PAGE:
The Swim by Muriel Cooper

The Swim by Muriel Cooper

Jun 17, 2020

The old beagle looks up from his basket. His muzzle grey and his eyes bleary.
“Come on, Barney, my old darling. Time for your walk.” He perks up when he sees the lead, his tail wags, he struggles out of the basket and licks her hand as she clips it on his collar.  They slip out the door into the bright sunlight, Barney hobbling along beside her.

   Barney was a rescue dog, already old when she picked him up from the animal shelter. Rehoming an older dog was not pre-planned, but at the shelter, when their eyes met, she knew Barney was the one.  His previous owner had died in a fall from a ladder.  He had stayed beside his mistress and barked until someone came and found the body.  Except for Barney, the woman had lived alone. He pined for her at the shelter for months. No one in her family was willing to take on an old dog. 


   That first night, she let Barney sleep on her bed. She could feel his warm body tucked into the crook of her legs and sense his immense gratitude at having a human companion again. He licked her hand at various intervals throughout the night, waking her. She didn’t mind. She stroked his grizzled head and said, “It’s okay buddy, you’re home now.”

   The following day Jess took Barney for his first walk, and she realised something. She would have to change how fast she walked.  Jess was in her mid-twenties and an athlete. Everything about her showed it. Her slim, muscular body, her short hair, and especially, the way she moved, briskly with purpose. That first time, even though Barney was livelier in those days, he walked at an old dogs’ pace.  He resolutely plodded along, and Jess had to fight the urge to speed up. She plodded along beside him. Barney occasionally turned and looked at her as if to reassure himself that this was really happening. 

   They turned the corner, and the golden sand of Frankston beach spread out before them.   Barney stopped suddenly, seemingly unsure of what to do next.  “Come on sweetie,” she said, Let’s see if you can swim.” Jess gently tugged on the lead, and Barney gingerly walked out onto the sand, the soft surface unfamiliar to him. “Gosh mate, is this your first time at the beach? First time for everything,” Jess said.  She bent down and unclipped the lead, not knowing how he would react, but he was old, and she didn’t think he’d run far.  The old beagle moved with new vigour, his tail began to wag, Barney walked across the sand to the water’s edge.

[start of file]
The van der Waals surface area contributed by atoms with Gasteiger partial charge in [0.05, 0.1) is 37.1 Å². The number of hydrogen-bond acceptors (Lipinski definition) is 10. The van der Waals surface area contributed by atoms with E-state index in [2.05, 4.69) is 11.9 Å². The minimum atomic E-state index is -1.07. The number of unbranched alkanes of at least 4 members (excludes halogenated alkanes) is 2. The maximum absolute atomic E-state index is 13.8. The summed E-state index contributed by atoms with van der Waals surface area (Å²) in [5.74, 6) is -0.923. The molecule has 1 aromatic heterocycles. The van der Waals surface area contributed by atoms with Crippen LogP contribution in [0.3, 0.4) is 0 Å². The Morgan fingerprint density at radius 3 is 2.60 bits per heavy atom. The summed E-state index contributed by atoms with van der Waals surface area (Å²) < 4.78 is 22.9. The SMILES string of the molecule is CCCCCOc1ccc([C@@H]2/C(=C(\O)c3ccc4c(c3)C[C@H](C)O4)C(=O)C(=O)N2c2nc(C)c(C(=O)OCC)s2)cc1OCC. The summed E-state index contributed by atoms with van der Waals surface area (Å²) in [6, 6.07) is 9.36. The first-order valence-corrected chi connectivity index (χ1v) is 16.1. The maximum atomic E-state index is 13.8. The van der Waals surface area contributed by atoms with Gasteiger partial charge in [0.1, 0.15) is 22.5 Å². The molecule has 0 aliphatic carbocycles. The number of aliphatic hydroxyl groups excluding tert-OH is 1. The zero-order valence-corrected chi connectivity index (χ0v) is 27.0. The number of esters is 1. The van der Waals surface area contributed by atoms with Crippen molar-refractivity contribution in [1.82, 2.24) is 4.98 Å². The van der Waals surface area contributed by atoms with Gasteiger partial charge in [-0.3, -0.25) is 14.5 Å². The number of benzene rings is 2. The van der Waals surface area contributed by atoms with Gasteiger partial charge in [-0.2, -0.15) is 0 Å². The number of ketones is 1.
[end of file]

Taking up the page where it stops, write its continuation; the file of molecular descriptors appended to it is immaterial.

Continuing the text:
The bay was so calm it caressed the shore only in tiny ripples. The sun glimmered off the water like pave diamonds. Barney hesitated. A small wave flowed over his paws. He jumped back in surprise. Jess took the initiative, left him on the shore and waded in up to her thighs. “Come on, Barney, here, boy!” Barney barked at her. “No, I’m not getting out, you have to come in. Come on, sweetie, you can do it!”


   Barney took tentative steps until he was immersed up to his chest. Then he began to swim towards her. “Good boy Barney, good boy!”  She picked him up and hugged him tightly, soaking herself in the process. “Good boy!”  Barney licked her face ecstatically.  Jess put him back in the water and waded back to the shore. Barney swam after her, trotting on to the sand and shaking himself, then looking back to the water as if to say,’ Can we do that again?’ “Sure buddy, we can do it as many times as you like.” At last, she clipped on the lead, and they walked home.

   There had been so many walks and swims since then. Jess grew to adore the old dog, who patiently waited for her to come home from work every day, greeting her with a lick and a wag. Many nights had been spent on the couch, watching TV, or listening to music. Barney loved classical music, especially Ravel’s Bolero,  when he would join in, howling along and making Jess cry with laughter. 

   Slowly the grey spread from his muzzle to his fur, the walks took longer, and the swims became shorter. Jess became accustomed to the slow pace, enjoying the peace and companionship at the end of the day. One possible boyfriend was discarded because he couldn’t understand why Jess would have such a ‘Mangy old dog.’  Now, two years later, Steve had come along, a man who finally passed the Barney test. 

   On this particular walk, Steve is waiting for them to come home.  There is a journey to make they cannot bear to think about.  Even more slowly than usual, they take the old familiar route to the beach.  Barney struggles across the sand to the shore. Jess picks him up in her arms and strides into the water. Bending down, she holds his body, supporting him as he swims. Then, just as she did that first time, she picks him up and hugs him tight.  Weakly, he licks her face. She cannot see the shore for tears.

   “Last swim, buddy,” she says, “Last one, you beautiful boy.”

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